NCBI Bookshelf. A service of the National Library of Medicine, National Institutes of Health.

StatPearls [Internet]. Treasure Island (FL): StatPearls Publishing; 2019 Jan-.

Cover of StatPearls

StatPearls [Internet].

Show details


; .

Author Information

Last Update: May 5, 2019.


Narcolepsy is a disorder of rapid onset rapid eye movement (REM) sleep characterized by daily uncontrollable sleep attacks and can be associated with cataplexy, sleep paralysis, and hypnagogic hallucinations. There are two types: narcolepsy type 1 (formerly narcolepsy with cataplexy) and narcolepsy type 2 (formerly narcolepsy without cataplexy).


Narcolepsy type 1 occurs when the neurons that contain hypocretin (also called orexin) are lost. [1] The reason for this is not fully understood, but it is thought to be an autoimmune process possibly triggered by an infection. HLA haplotype DQB1*0602 is present in 95% of narcolepsy type 1 patients, but this is also present in about 20% of the general population without narcolepsy. The cause of narcolepsy type 2 is not entirely clear. Current hypotheses include less destruction of hypocretin cells, impaired hypocretin receptor signaling, or an unknown mechanism. Some patients initially diagnosed with narcolepsy type 2 will develop cataplexy indicating disease progression.


Prevalence is 25 to 50 per 100,000 people for narcolepsy type 1 and 20 to 34 per 100,000 people for narcolepsy type 2. Age of onset peaks at 15 and again at 35 years with a 1.6:1 male predominance.


Hypocretin containing neurons are found in the hypothalamus where they normally stimulate the reticular activating system (RAS) and inhibit REM sleep during wakefulness. In patients with narcolepsy type 1, these neurons are lost, and REM sleep is no longer inhibited during wakefulness. Loss of hypocretin may allow REM sleep phenomenon such as cataplexy, sleep paralysis, and hypnagogic hallucinations to intrude during periods of wakefulness.

History and Physical

Patients present with moderate to severe daytime sleepiness. The typical patient with narcolepsy will begin experiencing symptoms in either their mid-teens or mid-thirties with a progressive increase of symptoms. The average time from onset of symptoms to diagnosis is about 15 years.[2][3] The only required symptom for the diagnosis of narcolepsy is daily irrepressible, rapid lapses into REM sleep known as “sleep attacks” that are present for at least 3 months. [4]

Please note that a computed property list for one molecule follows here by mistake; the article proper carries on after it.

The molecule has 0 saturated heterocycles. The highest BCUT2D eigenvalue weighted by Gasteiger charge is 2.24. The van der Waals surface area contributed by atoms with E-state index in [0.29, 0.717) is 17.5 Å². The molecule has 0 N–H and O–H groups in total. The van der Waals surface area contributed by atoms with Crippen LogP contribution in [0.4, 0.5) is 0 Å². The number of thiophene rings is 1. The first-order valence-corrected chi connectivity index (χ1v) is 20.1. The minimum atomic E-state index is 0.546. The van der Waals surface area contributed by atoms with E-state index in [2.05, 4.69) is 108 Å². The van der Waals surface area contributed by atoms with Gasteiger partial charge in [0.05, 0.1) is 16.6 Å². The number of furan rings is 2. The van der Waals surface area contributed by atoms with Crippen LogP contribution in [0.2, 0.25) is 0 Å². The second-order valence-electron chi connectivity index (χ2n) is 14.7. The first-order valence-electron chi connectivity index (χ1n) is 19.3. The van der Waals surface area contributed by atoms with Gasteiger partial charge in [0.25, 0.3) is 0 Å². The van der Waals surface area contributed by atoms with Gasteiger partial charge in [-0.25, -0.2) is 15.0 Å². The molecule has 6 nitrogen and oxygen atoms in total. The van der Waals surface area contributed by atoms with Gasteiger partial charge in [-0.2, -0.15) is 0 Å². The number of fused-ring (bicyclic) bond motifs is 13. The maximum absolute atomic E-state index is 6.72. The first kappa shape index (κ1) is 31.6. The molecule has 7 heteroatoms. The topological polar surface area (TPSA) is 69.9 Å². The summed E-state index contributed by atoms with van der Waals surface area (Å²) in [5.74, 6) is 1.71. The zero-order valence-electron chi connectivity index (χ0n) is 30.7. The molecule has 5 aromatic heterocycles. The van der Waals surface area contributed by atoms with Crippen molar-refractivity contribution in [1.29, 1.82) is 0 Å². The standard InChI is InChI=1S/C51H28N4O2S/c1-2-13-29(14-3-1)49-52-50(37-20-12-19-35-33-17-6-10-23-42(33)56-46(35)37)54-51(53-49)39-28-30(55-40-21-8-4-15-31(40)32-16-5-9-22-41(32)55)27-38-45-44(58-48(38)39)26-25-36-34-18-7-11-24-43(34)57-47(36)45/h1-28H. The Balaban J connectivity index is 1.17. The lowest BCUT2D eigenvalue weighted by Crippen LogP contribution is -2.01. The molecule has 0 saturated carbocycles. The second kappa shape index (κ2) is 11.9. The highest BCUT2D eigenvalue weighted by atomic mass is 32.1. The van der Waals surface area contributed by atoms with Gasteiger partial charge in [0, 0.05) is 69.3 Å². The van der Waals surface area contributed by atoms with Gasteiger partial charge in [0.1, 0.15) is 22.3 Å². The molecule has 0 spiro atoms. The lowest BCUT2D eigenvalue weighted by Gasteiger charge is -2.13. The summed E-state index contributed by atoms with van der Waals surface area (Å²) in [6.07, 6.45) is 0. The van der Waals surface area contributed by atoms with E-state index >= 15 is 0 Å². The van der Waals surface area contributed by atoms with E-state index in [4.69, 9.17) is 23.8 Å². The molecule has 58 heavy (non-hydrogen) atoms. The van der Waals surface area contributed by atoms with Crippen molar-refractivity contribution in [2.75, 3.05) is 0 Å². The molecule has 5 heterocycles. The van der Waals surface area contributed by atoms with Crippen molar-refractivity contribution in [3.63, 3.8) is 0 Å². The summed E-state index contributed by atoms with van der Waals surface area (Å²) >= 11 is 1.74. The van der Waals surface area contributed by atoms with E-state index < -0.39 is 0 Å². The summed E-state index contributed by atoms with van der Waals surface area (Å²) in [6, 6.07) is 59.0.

Cataplexy is a sudden, often bilateral muscle weakness lasting a few seconds to a couple of minutes in response to increased emotion (typically laughter) during which patients remain conscious. Cataplexy can also be brought on by excitement, anger, grief, or any strong emotional feeling. It is pathognomonic for the disorder if it is present but is not required for the diagnosis of narcolepsy type 2. Sleep paralysis occurs when waking from sleep when patients can hear what is occurring around them but are unable to open their eyes or move. They often describe a sensation of suffocating due to the paralysis of the intercostal muscles despite the diaphragm continuing to function normally. It can be associated with narcolepsy but also occurs at least once in up to 50% of the normal population.

Hypnagogic hallucinations are visual, auditory, or tactile dream-like experiences that occur as patients are falling asleep or just waking up. They can typically see human faces or experience a feeling like someone else is in the room. Additionally, these patients have significantly fragmented nighttime sleep. Unlike some other disorders with excessive daytime sleepiness, patients with narcolepsy typically find naps to be refreshing. It is also important to do a complete physical exam to rule out other possible causes of hypersomnia.


The first step is ensuring that the patient is regularly getting at least 6 hours of sleep per night for at least 2 weeks. Although this can be done with a patient-reported sleep log alone and still be considered valid for additional testing, patients often overestimate their total sleep time. Two weeks of actigraphy with a sleep log before additional testing is recommended. If the patient is getting less than 6 hours of sleep per night averaged over 2 weeks, they cannot be diagnosed with narcolepsy. [5]

If the patient is getting a minimum of 6 hours of sleep per night, then a reasonable next step is a polysomnogram (PSG) to rule out other possible sleep disorders such as sleep apnea. Following the PSG a Multiple Sleep Latency Test (MSLT) is conducted during the day as long as there were at least 6 hours of sleep during the PSG and no other sleep disorders are found. The patient is given four to five 20-minute nap opportunities at 2-hour intervals. A positive test will show rapid onset of REM sleep (less than 15 minutes) at least twice during the test, and a shortened mean sleep latency averaged across all trials (less than 8 minutes). One of the sleep onset REM periods (SOREMPs) can occur during the PSG with only one during the MSLT and still meet diagnostic criteria. If the MSLT is negative, but there is strong clinical suspicion for narcolepsy, the test should be repeated.

When conducting the MSLT, it is important that the patient is allowed to sleep until they wake up on their own from the PSG the night before the test to prevent a possible false positive. If the patient doesn’t get enough sleep the night before the test or it is started too early in the morning, SOREMPs may be present of the first couple of naps even in a patient without narcolepsy. Those with chronic insufficient sleep can also have SOREMPs on MSLT if they are not screened appropriately with actigraphy and sleep logs before testing.